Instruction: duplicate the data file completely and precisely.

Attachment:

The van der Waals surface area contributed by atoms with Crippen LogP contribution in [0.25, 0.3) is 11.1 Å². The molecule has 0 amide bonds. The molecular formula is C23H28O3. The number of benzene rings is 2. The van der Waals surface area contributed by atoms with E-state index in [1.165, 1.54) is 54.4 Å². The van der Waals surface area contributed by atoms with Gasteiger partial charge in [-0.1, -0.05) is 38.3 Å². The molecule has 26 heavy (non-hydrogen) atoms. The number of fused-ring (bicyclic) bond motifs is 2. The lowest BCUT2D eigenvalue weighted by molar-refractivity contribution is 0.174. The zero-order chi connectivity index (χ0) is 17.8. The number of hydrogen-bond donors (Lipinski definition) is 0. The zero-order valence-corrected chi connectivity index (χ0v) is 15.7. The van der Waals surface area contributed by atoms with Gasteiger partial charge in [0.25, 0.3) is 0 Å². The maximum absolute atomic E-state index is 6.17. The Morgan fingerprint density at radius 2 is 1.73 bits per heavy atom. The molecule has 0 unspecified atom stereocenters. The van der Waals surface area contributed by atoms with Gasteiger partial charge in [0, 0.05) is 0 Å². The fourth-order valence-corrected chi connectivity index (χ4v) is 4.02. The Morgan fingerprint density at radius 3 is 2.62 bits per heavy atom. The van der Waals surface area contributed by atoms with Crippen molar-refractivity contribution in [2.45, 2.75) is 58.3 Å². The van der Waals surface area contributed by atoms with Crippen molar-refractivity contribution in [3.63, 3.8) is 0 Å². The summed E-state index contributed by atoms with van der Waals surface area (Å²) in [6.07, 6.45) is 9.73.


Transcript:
The van der Waals surface area contributed by atoms with Crippen LogP contribution in [0.25, 0.3) is 11.1 Å². The molecule has 0 amide bonds. The molecular formula is C23H28O3. The number of benzene rings is 2. The van der Waals surface area contributed by atoms with E-state index in [1.165, 1.54) is 54.4 Å². The van der Waals surface area contributed by atoms with Gasteiger partial charge in [-0.1, -0.05) is 38.3 Å². The molecule has 26 heavy (non-hydrogen) atoms. The number of fused-ring (bicyclic) bond motifs is 2. The lowest BCUT2D eigenvalue weighted by molar-refractivity contribution is 0.174. The zero-order chi connectivity index (χ0) is 17.8. The number of hydrogen-bond donors (Lipinski definition) is 0. The zero-order valence-corrected chi connectivity index (χ0v) is 15.7. The van der Waals surface area contributed by atoms with Gasteiger partial charge in [0.25, 0.3) is 0 Å². The maximum absolute atomic E-state index is 6.17. The Morgan fingerprint density at radius 2 is 1.73 bits per heavy atom. The molecule has 0 unspecified atom stereocenters. The van der Waals surface area contributed by atoms with Gasteiger partial charge in [0, 0.05) is 0 Å². The fourth-order valence-corrected chi connectivity index (χ4v) is 4.02. The Morgan fingerprint density at radius 3 is 2.62 bits per heavy atom. The van der Waals surface area contributed by atoms with Crippen molar-refractivity contribution in [2.45, 2.75) is 58.3 Å². The van der Waals surface area contributed by atoms with Crippen molar-refractivity contribution in [3.63, 3.8) is 0 Å². The summed E-state index contributed by atoms with van der Waals surface area (Å²) in [6.07, 6.45) is 9.73.